It is interesting, shows Sarmad Khoosat, that on one hand, Manto is charged for writing ‘obscene’ literature and the Progressive Writers’ Association boycotted him but on the other hand, we see that a member of the same organization felt jealous of Manto for being a famous obscene writer. This writer or fahhash nigar, who used to write under the name of Wahi Wahnavi (original name Shaukat Thanvi) got insecure with Manto and didn’t consider him as a true fahhash nigar. Gradually the members of the Association came to know about this Wahi Wahnavi but never decided to throw him out. Rather, he was awarded a prestigious title by the Association. The incident shows the dual nature of the PWA and its members.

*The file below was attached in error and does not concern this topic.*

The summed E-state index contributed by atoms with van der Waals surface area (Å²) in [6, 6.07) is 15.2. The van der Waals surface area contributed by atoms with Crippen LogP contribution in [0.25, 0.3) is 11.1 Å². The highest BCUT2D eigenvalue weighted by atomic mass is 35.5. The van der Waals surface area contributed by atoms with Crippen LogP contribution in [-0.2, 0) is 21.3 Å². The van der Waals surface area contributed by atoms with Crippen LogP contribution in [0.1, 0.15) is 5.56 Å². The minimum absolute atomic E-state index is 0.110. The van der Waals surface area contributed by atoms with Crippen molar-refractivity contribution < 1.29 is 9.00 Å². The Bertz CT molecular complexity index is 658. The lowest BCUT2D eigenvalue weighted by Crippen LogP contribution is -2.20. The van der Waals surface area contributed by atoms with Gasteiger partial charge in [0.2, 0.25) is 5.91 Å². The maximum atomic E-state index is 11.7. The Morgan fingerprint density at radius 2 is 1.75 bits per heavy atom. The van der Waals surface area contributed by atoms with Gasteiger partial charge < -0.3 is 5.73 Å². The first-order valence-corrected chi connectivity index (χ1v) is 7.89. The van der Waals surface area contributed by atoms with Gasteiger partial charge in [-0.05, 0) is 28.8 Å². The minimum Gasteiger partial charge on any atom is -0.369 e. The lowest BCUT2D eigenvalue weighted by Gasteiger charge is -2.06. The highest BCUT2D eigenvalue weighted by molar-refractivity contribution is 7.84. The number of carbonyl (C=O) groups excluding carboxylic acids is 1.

Further, Manto’s relation and friendship with Ashok Kumar, Shyam Chadda, Ismat Chughtai, etc. are visible in both Indian and Pakistani movies. Sarmad Khoosat does not forget to mention Manto’s relation with Madam Noor Jahan or the admiration both had for each other. Noor Jahan was depicted as a flirt, open, frank, joyful lady, and was in an extramarital relationship or love with the famous cricketer, Nazar Mohammad. What seems politically significant and missing in the Indian story is the complexity of Manto’s association with writing for America (see next para) and the local confusion about Manto’s political identity, tagging Manto as Progressive, Communist, or traditionalist. It shows that discussions are going on among communists whether Manto is rujjat pasand (orthodox) or taraqqi pasand (progressive). The story catches the people’s positive approach to Manto. Locals sitting in the street tea stalls, for example, talk sympathetically about Manto and his rusty treatment by the government. They were very much liking the frank attitude of Manto. However, there were people also like Chaudhry Mohammad Husain, a Muslim leagui, who was anti-Communist and anti-Manto. Considering Manto’s work as obscene, he along with many others prepared to ban him from the intellectual world. Resultantly, Manto was boycotted by the Communist party and by PWA. His colleague and friend Ahmad Nadeem Qasmi wrote him an open letter over his story, siyah Hashiye, and alleged that Manto had picked up cigarettes, jewelry, and money from the dead bodies. However, the issue of his boycott was debated and he was taken back at the party later. One of the interesting points caught by the storyline is a constant comparison of Bombay and Lahore. This comparison was not only in terms of living conditions and earnings but most importantly, the sorrow of living away from friends and other known people of the film and writing industry. There is a constant craving for merging the Lahore and Bombay industry or of going back to Bombay. Manto misses his friends Shyam, Ashok Kumar, etc. Being sarcastic of partition he says that wandering dogs should also be partitioned, though how will we differentiate between Muslim and non-Muslim dogs.